The Stagedoor Advice Jeffrey Wright Offered This ‘Good Fight’ Actor 18 Years Ago

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Photo Source: Lauren Toub

The following Career Dispatches essay was written by Nyambi Nyambi, who stars on “The Good Fight.”

In 2002, when I was a young actor in conservatory, I saw the Broadway production of “Topdog/Underdog” by Susan Lori Parks, and was dumbfounded by the incredible skill displayed on that stage. When the play was over, I lingered in my mezzanine seat in awe of what I just experienced. I wanted to sit there and see the play again. I somehow made my way outside and waited by the stagedoor for the actors so that I could express my immense gratitude. A friend who stood with me kept wondering if we should address Mos Def as “Mr. Mos” or “Mr. Def.” 

Eventually Jeffrey Wright emerged from the door and I was speechless. I didn’t know what to say. I wanted to say everything all at once. He was so inspiring to watch. I finally asked him, “What do you do to maintain as an actor, when you’re not working?” Wow. Great question, I thought. I’m going to be standing here with Mr. Jeffrey Wright for hours listening to his soliloquy on what he does to maintain his instrument when he is not working. Brilliant. So brilliant in fact, that I remember every word of his speech to me. He said, with simplistic gravitas, “I live.” 

And then, nothing else. That was it. “I live.” I remember saying, “Wow, you live” like I just heard a parable from Jesus himself. We went our separate ways and I kept repeating to myself, “I live… I live… I live…” Changing the inflection as though the meaning would somehow change, until finally I said to myself, “I live? What the [email protected]$% does that mean? I live!” I was mocking the two words, too young to understand their depth.


Eighteen years later, as I think about what I do when I’m not working, I find myself summing it all up with those very words: I live. Words that resonate with age. 

This has been an unprecedented moment in our lifetime, experiencing the Covid-19 pandemic. Anxiety has seized control of many nights, awaiting some impending doom to befall. I’ve faced this daily question: succumb to it or live through it? I’ve challenged myself to create through it. 

Before every scene or play, I write down a list of reminders from advice I’ve received over the years. Words that have inspired me, such as:



IMAGE with the five senses



TRUST your partner

The work IT’S DEEPER



You know what…[email protected]#% IT


Be prepared to let go and play. Being an understudy taught me that. My Broadway debut was replacing an actor who lost his voice at intermission three days before we closed. Being an understudy for an August Wilson play is like knowing the greatest concerto ever written—with no piano to play it. A week before we closed, after three months of waiting, I accepted that it was not my time. So, I shifted my focus to the gratitude I felt witnessing these amazing artists at play and the joy they brought me as a company member. I also developed a couple of habits over the course of the run that I didn’t let go. I warmed up before every show and sat in my dressing room listening to the play over the loudspeaker while reciting the words along with the actors during every show. So, when it was time to enter stage right June 12, 2009, after one long intermission, I was never the same.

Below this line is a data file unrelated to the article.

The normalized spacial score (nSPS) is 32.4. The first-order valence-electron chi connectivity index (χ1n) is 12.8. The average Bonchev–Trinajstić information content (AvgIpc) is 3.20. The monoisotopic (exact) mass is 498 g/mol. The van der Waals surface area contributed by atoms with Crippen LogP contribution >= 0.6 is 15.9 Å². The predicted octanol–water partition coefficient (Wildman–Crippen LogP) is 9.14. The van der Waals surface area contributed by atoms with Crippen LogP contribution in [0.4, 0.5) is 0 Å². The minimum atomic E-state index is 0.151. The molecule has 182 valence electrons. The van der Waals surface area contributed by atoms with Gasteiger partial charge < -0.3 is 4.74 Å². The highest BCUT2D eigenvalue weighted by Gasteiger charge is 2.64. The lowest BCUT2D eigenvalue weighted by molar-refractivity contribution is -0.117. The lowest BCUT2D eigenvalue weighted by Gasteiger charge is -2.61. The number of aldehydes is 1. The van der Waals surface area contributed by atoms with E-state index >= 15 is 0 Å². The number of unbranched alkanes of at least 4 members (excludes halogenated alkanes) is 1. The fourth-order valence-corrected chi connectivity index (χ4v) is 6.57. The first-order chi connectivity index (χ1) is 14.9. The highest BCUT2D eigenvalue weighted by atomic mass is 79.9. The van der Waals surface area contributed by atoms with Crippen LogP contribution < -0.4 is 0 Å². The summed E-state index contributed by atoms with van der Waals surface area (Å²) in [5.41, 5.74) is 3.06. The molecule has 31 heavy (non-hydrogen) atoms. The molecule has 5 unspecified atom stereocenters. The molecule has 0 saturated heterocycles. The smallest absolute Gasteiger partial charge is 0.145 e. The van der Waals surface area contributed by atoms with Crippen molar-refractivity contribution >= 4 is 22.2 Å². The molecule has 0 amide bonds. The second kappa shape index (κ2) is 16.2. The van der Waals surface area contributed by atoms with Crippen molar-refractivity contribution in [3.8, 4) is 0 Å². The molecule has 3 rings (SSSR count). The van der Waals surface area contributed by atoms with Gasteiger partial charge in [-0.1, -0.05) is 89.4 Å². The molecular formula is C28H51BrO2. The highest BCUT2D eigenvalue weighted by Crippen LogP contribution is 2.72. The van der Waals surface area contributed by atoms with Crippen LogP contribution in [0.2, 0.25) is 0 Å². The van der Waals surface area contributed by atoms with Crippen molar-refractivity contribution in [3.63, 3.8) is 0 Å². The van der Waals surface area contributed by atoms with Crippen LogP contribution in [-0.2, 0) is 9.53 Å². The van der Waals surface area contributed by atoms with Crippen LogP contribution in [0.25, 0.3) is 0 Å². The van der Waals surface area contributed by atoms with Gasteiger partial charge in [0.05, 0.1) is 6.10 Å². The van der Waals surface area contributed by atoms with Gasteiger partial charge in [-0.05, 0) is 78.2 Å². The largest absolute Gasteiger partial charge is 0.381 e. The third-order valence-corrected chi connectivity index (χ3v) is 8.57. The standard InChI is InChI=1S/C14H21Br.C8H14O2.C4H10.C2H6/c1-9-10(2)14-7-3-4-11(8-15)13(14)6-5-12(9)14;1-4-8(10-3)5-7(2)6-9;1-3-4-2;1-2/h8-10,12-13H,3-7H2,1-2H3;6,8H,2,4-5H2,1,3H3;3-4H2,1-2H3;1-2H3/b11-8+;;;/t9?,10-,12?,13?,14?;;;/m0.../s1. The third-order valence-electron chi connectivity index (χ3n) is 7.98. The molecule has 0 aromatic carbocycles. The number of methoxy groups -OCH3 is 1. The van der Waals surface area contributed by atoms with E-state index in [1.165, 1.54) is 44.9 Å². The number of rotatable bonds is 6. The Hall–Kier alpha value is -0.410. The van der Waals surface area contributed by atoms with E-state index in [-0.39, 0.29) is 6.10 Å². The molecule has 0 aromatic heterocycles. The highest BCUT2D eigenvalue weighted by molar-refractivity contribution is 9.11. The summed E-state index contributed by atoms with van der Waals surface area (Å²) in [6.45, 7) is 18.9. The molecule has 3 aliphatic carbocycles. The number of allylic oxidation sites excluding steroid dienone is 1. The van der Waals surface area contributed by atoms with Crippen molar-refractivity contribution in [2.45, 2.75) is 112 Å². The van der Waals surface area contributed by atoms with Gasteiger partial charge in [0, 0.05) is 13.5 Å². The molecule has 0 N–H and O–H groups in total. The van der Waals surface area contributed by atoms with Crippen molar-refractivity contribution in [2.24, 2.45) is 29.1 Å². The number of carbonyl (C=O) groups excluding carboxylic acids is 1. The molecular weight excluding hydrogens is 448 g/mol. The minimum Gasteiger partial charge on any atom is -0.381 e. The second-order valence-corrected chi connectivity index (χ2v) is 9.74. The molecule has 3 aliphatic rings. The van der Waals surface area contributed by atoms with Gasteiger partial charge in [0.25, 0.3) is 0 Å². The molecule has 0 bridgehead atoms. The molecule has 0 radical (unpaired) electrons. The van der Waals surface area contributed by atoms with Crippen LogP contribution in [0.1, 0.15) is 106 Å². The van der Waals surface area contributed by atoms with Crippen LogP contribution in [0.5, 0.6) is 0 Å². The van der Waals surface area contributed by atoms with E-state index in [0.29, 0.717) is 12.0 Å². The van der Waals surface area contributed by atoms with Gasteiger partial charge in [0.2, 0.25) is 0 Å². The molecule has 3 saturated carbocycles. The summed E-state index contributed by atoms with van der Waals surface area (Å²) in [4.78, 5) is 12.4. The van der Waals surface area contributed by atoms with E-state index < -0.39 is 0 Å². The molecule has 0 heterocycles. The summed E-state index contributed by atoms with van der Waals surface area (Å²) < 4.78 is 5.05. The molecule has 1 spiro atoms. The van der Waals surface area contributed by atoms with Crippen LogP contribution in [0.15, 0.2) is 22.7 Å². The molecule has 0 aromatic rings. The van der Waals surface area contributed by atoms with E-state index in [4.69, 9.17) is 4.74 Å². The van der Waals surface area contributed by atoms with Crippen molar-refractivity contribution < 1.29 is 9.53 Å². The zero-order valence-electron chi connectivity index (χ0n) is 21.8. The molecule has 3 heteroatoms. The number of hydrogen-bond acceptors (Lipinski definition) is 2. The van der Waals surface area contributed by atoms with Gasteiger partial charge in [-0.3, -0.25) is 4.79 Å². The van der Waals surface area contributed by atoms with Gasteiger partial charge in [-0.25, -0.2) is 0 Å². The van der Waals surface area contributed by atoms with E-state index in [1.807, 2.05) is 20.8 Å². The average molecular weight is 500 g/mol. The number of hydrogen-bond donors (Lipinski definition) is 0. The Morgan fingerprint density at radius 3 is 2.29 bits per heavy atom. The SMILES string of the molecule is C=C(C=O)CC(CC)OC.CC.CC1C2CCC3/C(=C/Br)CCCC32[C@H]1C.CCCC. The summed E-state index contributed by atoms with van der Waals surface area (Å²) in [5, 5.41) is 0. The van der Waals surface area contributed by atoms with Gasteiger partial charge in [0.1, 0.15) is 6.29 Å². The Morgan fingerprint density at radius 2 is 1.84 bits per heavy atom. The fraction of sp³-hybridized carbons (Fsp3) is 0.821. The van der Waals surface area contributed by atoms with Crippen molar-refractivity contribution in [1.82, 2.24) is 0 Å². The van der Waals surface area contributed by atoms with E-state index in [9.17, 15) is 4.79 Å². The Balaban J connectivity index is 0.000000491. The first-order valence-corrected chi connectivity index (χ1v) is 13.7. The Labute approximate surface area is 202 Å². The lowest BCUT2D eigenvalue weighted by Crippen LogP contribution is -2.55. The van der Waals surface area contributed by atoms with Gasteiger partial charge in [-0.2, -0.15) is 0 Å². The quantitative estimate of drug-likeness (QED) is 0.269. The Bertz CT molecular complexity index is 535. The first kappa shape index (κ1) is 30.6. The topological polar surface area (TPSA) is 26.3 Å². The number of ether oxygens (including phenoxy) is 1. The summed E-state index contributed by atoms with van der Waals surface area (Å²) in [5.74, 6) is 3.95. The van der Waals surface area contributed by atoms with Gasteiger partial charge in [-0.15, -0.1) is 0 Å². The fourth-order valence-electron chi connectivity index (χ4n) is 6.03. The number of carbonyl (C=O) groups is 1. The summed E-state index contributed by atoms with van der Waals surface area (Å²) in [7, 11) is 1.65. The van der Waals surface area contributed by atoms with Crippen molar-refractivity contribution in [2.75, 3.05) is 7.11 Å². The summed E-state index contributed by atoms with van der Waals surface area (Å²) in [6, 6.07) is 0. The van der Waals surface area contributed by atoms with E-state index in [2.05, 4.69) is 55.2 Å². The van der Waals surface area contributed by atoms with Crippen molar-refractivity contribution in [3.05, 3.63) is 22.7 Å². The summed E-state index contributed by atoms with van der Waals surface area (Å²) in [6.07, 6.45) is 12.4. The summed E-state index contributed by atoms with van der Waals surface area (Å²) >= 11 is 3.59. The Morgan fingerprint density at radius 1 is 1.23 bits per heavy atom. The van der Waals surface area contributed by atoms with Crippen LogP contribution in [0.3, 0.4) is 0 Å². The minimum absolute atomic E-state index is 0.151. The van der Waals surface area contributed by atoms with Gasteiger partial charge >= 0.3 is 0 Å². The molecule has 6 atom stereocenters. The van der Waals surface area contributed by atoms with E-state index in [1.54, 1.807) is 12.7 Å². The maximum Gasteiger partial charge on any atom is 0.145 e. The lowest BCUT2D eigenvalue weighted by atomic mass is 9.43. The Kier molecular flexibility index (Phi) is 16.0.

READ: What ‘The Good Fight’ CD Looks for When Casting

I wake up at the same time every day and write three pages of continuous stream of consciousness followed by a 20-minute meditation. Reading comic books and plays feeds my imagination, while drawing daily has been a way of expressing my creative impulses. Voice and speech teachers have given me exercises I use on a daily basis, too. I watch a movie and an episode of television a day, usually with my lady. I listen to an entire album daily, as music resonates with me at a frequency that always centers me anew. With so many online classes to choose from, I watch a random one a night. I make sure not a day goes by without video calls with family and friends. 

I end my daily routine recording a 5–10 minute improv answering the question, “What did I learn today?,” which could easily be summed up with these two profound words: I live.

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